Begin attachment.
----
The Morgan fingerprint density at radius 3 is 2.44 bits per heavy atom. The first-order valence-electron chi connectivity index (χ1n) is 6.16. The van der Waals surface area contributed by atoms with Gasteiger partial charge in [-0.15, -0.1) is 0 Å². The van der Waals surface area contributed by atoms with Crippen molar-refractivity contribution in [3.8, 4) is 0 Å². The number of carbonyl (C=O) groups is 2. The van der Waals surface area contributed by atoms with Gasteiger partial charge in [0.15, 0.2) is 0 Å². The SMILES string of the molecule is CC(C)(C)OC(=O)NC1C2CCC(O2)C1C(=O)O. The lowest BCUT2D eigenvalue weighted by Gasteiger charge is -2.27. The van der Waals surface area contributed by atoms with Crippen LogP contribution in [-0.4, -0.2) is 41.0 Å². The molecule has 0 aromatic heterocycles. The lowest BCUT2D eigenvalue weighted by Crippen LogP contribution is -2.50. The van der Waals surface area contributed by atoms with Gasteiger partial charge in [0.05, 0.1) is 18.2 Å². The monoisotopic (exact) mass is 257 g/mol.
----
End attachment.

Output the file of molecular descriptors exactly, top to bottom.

The Morgan fingerprint density at radius 3 is 2.44 bits per heavy atom. The first-order valence-electron chi connectivity index (χ1n) is 6.16. The van der Waals surface area contributed by atoms with Gasteiger partial charge in [-0.15, -0.1) is 0 Å². The van der Waals surface area contributed by atoms with Crippen molar-refractivity contribution in [3.8, 4) is 0 Å². The number of carbonyl (C=O) groups is 2. The van der Waals surface area contributed by atoms with Gasteiger partial charge in [0.15, 0.2) is 0 Å². The SMILES string of the molecule is CC(C)(C)OC(=O)NC1C2CCC(O2)C1C(=O)O. The lowest BCUT2D eigenvalue weighted by Gasteiger charge is -2.27. The van der Waals surface area contributed by atoms with Crippen LogP contribution in [-0.4, -0.2) is 41.0 Å². The molecule has 0 aromatic heterocycles. The lowest BCUT2D eigenvalue weighted by Crippen LogP contribution is -2.50. The van der Waals surface area contributed by atoms with Gasteiger partial charge in [0.05, 0.1) is 18.2 Å². The monoisotopic (exact) mass is 257 g/mol.